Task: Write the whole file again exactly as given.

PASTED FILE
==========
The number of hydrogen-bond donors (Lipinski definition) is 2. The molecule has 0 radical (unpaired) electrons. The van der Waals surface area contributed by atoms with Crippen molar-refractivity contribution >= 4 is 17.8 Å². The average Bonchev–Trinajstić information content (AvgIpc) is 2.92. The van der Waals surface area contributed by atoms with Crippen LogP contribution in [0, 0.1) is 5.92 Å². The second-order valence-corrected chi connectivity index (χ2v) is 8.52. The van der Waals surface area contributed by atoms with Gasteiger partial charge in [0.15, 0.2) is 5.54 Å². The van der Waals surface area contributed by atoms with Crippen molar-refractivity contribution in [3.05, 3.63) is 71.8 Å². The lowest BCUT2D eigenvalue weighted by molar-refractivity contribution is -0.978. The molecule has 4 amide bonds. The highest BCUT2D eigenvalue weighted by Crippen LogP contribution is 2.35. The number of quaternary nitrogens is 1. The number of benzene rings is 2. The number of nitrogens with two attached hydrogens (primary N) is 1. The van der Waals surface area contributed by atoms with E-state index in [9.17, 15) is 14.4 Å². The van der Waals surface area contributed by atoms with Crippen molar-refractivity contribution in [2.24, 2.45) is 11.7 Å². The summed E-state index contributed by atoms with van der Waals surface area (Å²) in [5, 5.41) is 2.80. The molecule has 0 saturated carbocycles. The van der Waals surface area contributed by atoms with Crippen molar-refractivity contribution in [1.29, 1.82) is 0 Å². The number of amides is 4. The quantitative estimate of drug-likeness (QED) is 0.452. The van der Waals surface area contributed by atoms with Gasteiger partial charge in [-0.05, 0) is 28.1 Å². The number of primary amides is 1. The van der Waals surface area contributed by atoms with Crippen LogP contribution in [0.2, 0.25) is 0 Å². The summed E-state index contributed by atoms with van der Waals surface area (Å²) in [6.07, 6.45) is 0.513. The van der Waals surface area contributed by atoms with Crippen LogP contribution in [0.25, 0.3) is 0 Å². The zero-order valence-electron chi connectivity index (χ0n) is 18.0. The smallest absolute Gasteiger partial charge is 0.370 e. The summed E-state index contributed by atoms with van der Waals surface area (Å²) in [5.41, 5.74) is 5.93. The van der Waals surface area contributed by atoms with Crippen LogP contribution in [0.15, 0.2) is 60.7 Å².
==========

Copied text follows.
The number of hydrogen-bond donors (Lipinski definition) is 2. The molecule has 0 radical (unpaired) electrons. The van der Waals surface area contributed by atoms with Crippen molar-refractivity contribution >= 4 is 17.8 Å². The average Bonchev–Trinajstić information content (AvgIpc) is 2.92. The van der Waals surface area contributed by atoms with Crippen LogP contribution in [0, 0.1) is 5.92 Å². The second-order valence-corrected chi connectivity index (χ2v) is 8.52. The van der Waals surface area contributed by atoms with Gasteiger partial charge in [0.15, 0.2) is 5.54 Å². The van der Waals surface area contributed by atoms with Crippen molar-refractivity contribution in [3.05, 3.63) is 71.8 Å². The lowest BCUT2D eigenvalue weighted by molar-refractivity contribution is -0.978. The molecule has 4 amide bonds. The highest BCUT2D eigenvalue weighted by Crippen LogP contribution is 2.35. The number of quaternary nitrogens is 1. The number of benzene rings is 2. The number of nitrogens with two attached hydrogens (primary N) is 1. The van der Waals surface area contributed by atoms with E-state index in [9.17, 15) is 14.4 Å². The van der Waals surface area contributed by atoms with Crippen molar-refractivity contribution in [2.24, 2.45) is 11.7 Å². The summed E-state index contributed by atoms with van der Waals surface area (Å²) in [5, 5.41) is 2.80. The molecule has 0 saturated carbocycles. The van der Waals surface area contributed by atoms with Crippen molar-refractivity contribution in [1.29, 1.82) is 0 Å². The number of amides is 4. The quantitative estimate of drug-likeness (QED) is 0.452. The van der Waals surface area contributed by atoms with Gasteiger partial charge in [-0.05, 0) is 28.1 Å². The number of primary amides is 1. The van der Waals surface area contributed by atoms with Crippen LogP contribution in [0.2, 0.25) is 0 Å². The summed E-state index contributed by atoms with van der Waals surface area (Å²) in [6.07, 6.45) is 0.513. The van der Waals surface area contributed by atoms with Crippen LogP contribution in [0.25, 0.3) is 0 Å². The zero-order valence-electron chi connectivity index (χ0n) is 18.0. The smallest absolute Gasteiger partial charge is 0.370 e. The summed E-state index contributed by atoms with van der Waals surface area (Å²) in [5.41, 5.74) is 5.93. The van der Waals surface area contributed by atoms with Crippen LogP contribution in [0.15, 0.2) is 60.7 Å².